1. Bauhaus - In the Flat Field
You have to be either incredibly naive or in willful denial to say they had no influence on the scene. Really. Showcases the transition from artsy punk to goth before it had a name.
2. Joy Division - Closer
Heavy influence on the sounds of the later '80s gothic rock bands. Helped lay the foundational sound of deep bass and drums with light ethereal guitars.
3. Siouxsie and the Banshees - Juju
Their first album was a powerful expression of punk rock during the '70s, their second album showed they couldn't keep the punk thing going forever, and their third album saw them experimenting much more in the post-punk arena. Here, their fourth album showcases one of the strongest results of such experimentation, with light ethereal guitars, strong tribal drumming, and heavy bass. Night Shift
should be considered a gothic anthem.
4. Specimen - Batastrophe EP
Maybe the album itself isn't as widely influential as to warrant spot #4 here. But consider first that this is Specimen
. If it wasn't for these guys, there probably wouldn't have been a Batcave, and without the Batcave, most of you probably wouldn't be here today. :p
5. The Sisters of Mercy - First and Last and Always
Andrew Eldritch almost single-handedly set forth every stereotype in the book for the next generation of goths, and then vehemently denied the label. Formed the signature drum-machine and deep voice sound that would be copied by many future bands.
6. Christian Death - Only Theatre of Pain
Yep, here's the L.A. deathrock scene, with one of the most influential bands of the scene. While Rozz hadn't yet fully matured as a singer here, it still showcases some of their signature songs.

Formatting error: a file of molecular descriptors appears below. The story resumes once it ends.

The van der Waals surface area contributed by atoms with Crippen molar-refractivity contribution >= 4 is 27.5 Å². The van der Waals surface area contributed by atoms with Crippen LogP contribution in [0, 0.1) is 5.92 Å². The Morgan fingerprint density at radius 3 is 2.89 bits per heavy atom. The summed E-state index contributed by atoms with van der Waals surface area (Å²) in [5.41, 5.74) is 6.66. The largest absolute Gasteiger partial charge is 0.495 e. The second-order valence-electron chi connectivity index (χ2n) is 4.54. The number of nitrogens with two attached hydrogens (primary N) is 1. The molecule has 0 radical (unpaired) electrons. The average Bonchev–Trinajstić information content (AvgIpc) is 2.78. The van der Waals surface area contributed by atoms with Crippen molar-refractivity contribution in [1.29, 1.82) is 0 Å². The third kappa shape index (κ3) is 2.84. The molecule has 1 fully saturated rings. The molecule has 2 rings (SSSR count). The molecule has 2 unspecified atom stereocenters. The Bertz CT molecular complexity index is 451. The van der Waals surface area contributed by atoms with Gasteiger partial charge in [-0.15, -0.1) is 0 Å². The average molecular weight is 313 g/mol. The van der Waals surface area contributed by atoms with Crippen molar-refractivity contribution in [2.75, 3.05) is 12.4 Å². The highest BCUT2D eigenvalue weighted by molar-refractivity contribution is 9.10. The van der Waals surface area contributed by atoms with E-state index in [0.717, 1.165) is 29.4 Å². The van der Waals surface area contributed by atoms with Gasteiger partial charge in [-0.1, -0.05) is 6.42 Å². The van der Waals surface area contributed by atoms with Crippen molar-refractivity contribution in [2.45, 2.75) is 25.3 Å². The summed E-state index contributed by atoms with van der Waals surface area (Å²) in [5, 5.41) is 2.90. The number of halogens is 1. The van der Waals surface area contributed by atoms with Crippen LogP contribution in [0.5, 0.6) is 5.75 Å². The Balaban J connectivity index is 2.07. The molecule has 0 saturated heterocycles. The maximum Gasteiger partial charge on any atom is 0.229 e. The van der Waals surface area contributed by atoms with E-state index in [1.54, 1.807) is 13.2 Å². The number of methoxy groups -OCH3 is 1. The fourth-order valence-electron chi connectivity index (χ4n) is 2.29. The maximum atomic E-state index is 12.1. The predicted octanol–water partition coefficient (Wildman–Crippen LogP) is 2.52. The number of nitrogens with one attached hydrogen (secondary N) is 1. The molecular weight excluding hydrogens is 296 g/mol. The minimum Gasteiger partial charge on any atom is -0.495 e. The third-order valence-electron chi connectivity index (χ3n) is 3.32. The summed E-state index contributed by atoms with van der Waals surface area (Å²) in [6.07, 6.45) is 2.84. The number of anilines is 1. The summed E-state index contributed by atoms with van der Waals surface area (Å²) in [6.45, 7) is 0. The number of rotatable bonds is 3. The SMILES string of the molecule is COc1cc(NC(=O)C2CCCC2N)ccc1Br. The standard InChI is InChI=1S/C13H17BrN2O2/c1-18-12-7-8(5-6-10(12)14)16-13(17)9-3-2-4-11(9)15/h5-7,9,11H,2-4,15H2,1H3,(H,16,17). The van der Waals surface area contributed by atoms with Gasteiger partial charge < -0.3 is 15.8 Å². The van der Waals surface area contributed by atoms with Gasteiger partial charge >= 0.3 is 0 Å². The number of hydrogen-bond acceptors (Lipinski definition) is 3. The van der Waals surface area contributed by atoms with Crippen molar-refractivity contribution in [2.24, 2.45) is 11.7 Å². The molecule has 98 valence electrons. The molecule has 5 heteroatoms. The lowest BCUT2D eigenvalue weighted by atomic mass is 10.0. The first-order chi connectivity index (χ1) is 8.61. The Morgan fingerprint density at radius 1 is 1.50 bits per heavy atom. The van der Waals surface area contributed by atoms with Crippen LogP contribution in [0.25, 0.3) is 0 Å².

7. Alien Sex Fiend - Who's Been Sleeping in my Brain?
Arguably the band more associated with the Batcave than anyone else. Helped give the scene a quirky sense of humour among all the dark imagery.
8. And Also the Trees - Virus Meadow
Yes, they're being listed before the Cure. This is because they pretty much were
the main influence on Robert Smith et. al. to begin foraying into the realm of depressing and dark music. This one showcases some moody songs heavy on the reverb with deadpan vocals. Slow Pulse Boy
is a definite fan-favourite song.
9. The Cure - Pornography
This has to be one of the darkest albums ever conceived. 8 songs of pure angst and depression that will knock you in the head and leave you bleeding from the wrists. In fact, Robert Smith decided to never do anything like this ever again after the album was finished. This (along with Faith
) was the *real* reason the Cure was considered a goth band, not Mr. Smith's weird signature makeup and back-combed hair.
10. Clan of Xymox - Medusa
Another 4AD band from the '80s. This is an adventure through more of an existential darkness than an angsty one, and it probably exerted more influence on the electronic side of gothic music. Definitely their best offering before the line-up began changing along with their style.
11. Virgin Prunes - If I Die, I Die...
One of the weirdest bands ever. This has some of their best songs ever, including Pagan Lovesong
and Baby Turns Blue
12. Kommunity FK - The Vision and the Voice
Another influential L.A. deathrock band. This album really shows some of the parallels between the L.A. and British scenes regarding the evolution of punk to goth, and it has some of their better songs, too.
13. Fields of the Nephilim - Dawnrazor
Picking up where the Sisters left off. :p
Actually, that's not giving them enough credit. They really popularised the bleak western imagery (even though Theatre of Hate, Southern Death Cult, and Gun Club have all used it before), and the slight country twang showed how amorphous and liberal the scene's music had become by the late '80s. Well, after the amalgam of post-punk, deathrock, industrial, darkwave, and other such genres, can you really give a concise definition of the "gothic sound" anymore?
14. Dead Can Dance - Dead Can Dance
Another 4AD band. This was back when they used some spooky guitars and some interesting percussion. This really sounds nothing like their other albums, as far as I know. Frontier
is a powerful piece.
15. Cocteau Twins - Garlands
Yet another 4AD band. Before they began playing more lush and pretty sounds, they had a drum machine and some tinny distorted guitars. Much like Dead Can Dance, their debut album really doesn't sound much like their later stuff. Just don't lose any sleep trying to decipher their lyrics.
16. Cyndi Lauper - She's So Unusual
I realise I have a heavy old-school and deathrock bias here, but so do influential goth albums, I think.
Take me seriously at your own risk.